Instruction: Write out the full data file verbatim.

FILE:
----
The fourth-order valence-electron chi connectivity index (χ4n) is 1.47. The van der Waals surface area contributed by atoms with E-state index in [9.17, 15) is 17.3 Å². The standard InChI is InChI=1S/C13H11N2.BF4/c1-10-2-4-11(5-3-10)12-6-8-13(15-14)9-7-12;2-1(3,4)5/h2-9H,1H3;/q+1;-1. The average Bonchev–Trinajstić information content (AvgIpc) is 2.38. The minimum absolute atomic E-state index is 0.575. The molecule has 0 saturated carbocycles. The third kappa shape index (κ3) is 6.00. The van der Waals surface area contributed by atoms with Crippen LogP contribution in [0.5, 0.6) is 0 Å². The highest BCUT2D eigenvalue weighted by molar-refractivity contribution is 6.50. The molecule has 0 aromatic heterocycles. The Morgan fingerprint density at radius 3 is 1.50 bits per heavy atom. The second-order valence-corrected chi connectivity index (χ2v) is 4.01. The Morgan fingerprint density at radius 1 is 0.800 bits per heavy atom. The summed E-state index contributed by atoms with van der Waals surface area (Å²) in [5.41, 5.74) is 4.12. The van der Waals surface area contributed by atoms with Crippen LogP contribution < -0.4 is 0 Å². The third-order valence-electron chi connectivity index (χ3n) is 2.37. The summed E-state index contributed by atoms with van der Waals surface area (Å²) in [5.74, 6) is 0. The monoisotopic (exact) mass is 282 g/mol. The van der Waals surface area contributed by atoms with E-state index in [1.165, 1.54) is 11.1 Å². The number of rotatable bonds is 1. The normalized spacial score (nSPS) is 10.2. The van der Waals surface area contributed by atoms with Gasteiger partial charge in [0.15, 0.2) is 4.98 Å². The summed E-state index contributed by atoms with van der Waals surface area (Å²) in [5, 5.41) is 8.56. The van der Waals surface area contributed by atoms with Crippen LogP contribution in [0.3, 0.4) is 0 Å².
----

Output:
The fourth-order valence-electron chi connectivity index (χ4n) is 1.47. The van der Waals surface area contributed by atoms with E-state index in [9.17, 15) is 17.3 Å². The standard InChI is InChI=1S/C13H11N2.BF4/c1-10-2-4-11(5-3-10)12-6-8-13(15-14)9-7-12;2-1(3,4)5/h2-9H,1H3;/q+1;-1. The average Bonchev–Trinajstić information content (AvgIpc) is 2.38. The minimum absolute atomic E-state index is 0.575. The molecule has 0 saturated carbocycles. The third kappa shape index (κ3) is 6.00. The van der Waals surface area contributed by atoms with Crippen LogP contribution in [0.5, 0.6) is 0 Å². The highest BCUT2D eigenvalue weighted by molar-refractivity contribution is 6.50. The molecule has 0 aromatic heterocycles. The Morgan fingerprint density at radius 3 is 1.50 bits per heavy atom. The second-order valence-corrected chi connectivity index (χ2v) is 4.01. The Morgan fingerprint density at radius 1 is 0.800 bits per heavy atom. The summed E-state index contributed by atoms with van der Waals surface area (Å²) in [5.41, 5.74) is 4.12. The van der Waals surface area contributed by atoms with Crippen LogP contribution < -0.4 is 0 Å². The third-order valence-electron chi connectivity index (χ3n) is 2.37. The summed E-state index contributed by atoms with van der Waals surface area (Å²) in [5.74, 6) is 0. The monoisotopic (exact) mass is 282 g/mol. The van der Waals surface area contributed by atoms with E-state index in [1.165, 1.54) is 11.1 Å². The number of rotatable bonds is 1. The normalized spacial score (nSPS) is 10.2. The van der Waals surface area contributed by atoms with Gasteiger partial charge in [0.15, 0.2) is 4.98 Å². The summed E-state index contributed by atoms with van der Waals surface area (Å²) in [5, 5.41) is 8.56. The van der Waals surface area contributed by atoms with Crippen LogP contribution in [0.3, 0.4) is 0 Å².